Tag Archives: Physics

Cover Preview: Science Magazine – March 4

Cover Preview: Scientific American – February 2022

Previews: New Scientist Magazine – January 15

Front Covers: Scientific American – October 2021

Science: Standard Model Of Physics, Explained

The Standard Model of particle physics is the most successful scientific theory of all time. It describes how everything in the universe is made of 12 different types of matter particles, interacting with 3 forces, all bound together by a rather special particle called the Higgs boson. It’s the pinnacle of 400 years of science, and gives the correct answer to hundreds of thousands of experiments. In this explainer, Cambridge physicist David Tong creates the model, piece by piece, to provide some intuition for how all of the parts fit together to create the fundamental building blocks of our universe. At the end of the video, he also points out what’s missing from the model, and what work is left to do in order to complete the Theory of Everything.

Technology: Quantum Computers, Explained

Quantum computers aren’t the next generation of supercomputers—they’re something else entirely. Before we can even begin to talk about their potential applications, we need to understand the fundamental physics that drives the theory of quantum computing. (Featuring Scott Aaronson, John Preskill, and Dorit Aharonov.) For more, read “Why Quantum Computers Are So Hard to Explain”: https://www.quantamagazine.org/why-is…

Theorectical Physics: The ‘Constructor Theory’ Of Oxford’s Chiara Marletto

“Declaring something impossible leads to more things being possible,” writes the physicist Chiara Marletto. “Bizarre as it may seem, it is commonplace in quantum physics.”

Chiara Marletto is trying to build a master theory — a set of ideas so fundamental that all other theories would spring from it. Her first step: Invoke the impossible.

Constructor Theory is a new approach to formulating fundamental laws in physics. Instead of describing the world in terms of trajectories, initial conditions and dynamical laws, in constructor theory laws are about which physical transformations are possible and which are impossible, and why. This powerful switch has the potential to bring all sorts of interesting fields, currently regarded as inherently approximative, into fundamental physics. These include the theories of information, knowledge, thermodynamics, and life.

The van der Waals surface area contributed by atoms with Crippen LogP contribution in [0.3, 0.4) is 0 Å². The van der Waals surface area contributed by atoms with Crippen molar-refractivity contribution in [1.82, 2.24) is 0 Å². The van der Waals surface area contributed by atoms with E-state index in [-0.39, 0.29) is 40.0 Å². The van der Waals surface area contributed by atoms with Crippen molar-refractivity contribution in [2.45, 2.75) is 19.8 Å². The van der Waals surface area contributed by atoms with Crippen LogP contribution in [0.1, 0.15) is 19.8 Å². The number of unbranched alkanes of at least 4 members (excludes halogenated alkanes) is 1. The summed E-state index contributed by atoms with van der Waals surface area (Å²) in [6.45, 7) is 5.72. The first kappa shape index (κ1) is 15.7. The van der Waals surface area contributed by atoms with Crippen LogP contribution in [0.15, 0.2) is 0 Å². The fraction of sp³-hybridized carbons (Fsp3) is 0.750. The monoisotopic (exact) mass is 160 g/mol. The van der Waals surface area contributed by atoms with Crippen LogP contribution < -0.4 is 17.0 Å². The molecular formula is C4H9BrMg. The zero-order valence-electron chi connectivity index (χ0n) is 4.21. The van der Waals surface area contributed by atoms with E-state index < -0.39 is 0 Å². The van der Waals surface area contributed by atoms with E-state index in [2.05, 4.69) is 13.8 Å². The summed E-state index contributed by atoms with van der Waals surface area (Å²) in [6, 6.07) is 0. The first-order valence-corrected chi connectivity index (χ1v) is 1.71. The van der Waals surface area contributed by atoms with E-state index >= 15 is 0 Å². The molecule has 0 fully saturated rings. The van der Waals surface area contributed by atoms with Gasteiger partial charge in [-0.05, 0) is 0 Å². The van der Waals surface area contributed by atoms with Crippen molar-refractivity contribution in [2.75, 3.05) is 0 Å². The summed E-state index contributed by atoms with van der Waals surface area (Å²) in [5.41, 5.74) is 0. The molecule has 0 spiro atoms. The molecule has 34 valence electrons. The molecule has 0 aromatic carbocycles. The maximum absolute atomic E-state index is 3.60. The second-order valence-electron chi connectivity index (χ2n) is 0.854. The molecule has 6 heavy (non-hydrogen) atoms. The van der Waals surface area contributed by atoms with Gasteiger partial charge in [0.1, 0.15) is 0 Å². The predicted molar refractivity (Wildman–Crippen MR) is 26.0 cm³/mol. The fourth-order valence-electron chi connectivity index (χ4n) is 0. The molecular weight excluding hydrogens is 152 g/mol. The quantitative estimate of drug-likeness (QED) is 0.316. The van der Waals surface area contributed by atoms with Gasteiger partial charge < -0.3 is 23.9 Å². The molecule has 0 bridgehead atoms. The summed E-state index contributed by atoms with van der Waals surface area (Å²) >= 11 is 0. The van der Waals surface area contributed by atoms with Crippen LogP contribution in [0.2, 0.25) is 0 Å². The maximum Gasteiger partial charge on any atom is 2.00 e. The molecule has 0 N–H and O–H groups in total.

Read more about Marletto and David Deutsch’s constructor theory at Quanta Magazine: https://www.quantamagazine.org/how-to…

Analysis: How ‘Physics’ & Rising Tides Freed Cargo Ship In The Suez Canal

It took seven days, heavy machinery and an international team of salvage workers, but it the end it was a force of nature – rising tides – that helped finally free the #Ever#Given​ cargo ship a week after it got stuck in the #Suez#Canal​ and blocked one of the world’s busiest waterways.

Wildlife Insider: ‘The Archerfish – A Master Hunter With Physics’

The mangroves of Sri Lanka are home to a very special resident. The archerfish might not look that powerful, but it can fire watery arrows to take down its prey from up to two meters away. In this video, we’ll show you the archerfish’s unique hunting strategy, which also involves an astonishing grasp of physics and math. Behind those dual-action eyes, complex calculations are going on…

Profile: 2004 Nobel Prize Physicist Frank Wilczek – ‘Strong Force Theory’

In 1972, Frank Wilczek and his thesis adviser, David Gross, discovered the basic theory of the strong force — the final pillar of the Standard Model of particle physics. Their work revealed the strange alchemy at work inside the nucleus of an atom. It also turned out to underpin almost all subsequent research into the early universe. Wilczek and Gross went on to share the 2004 Nobel Prize in Physics for the work. At the time it was done, Wilczek was just 21 years old. His influence in the decades since has been profound. He predicted the existence of a hypothetical particle called the axion, which today is a leading candidate for dark matter. He published groundbreaking papers on the nature of the early universe. And just last year, his prediction of the “anyon” — a strange type of particle that only shows up in two-dimensional systems — was experimentally confirmed.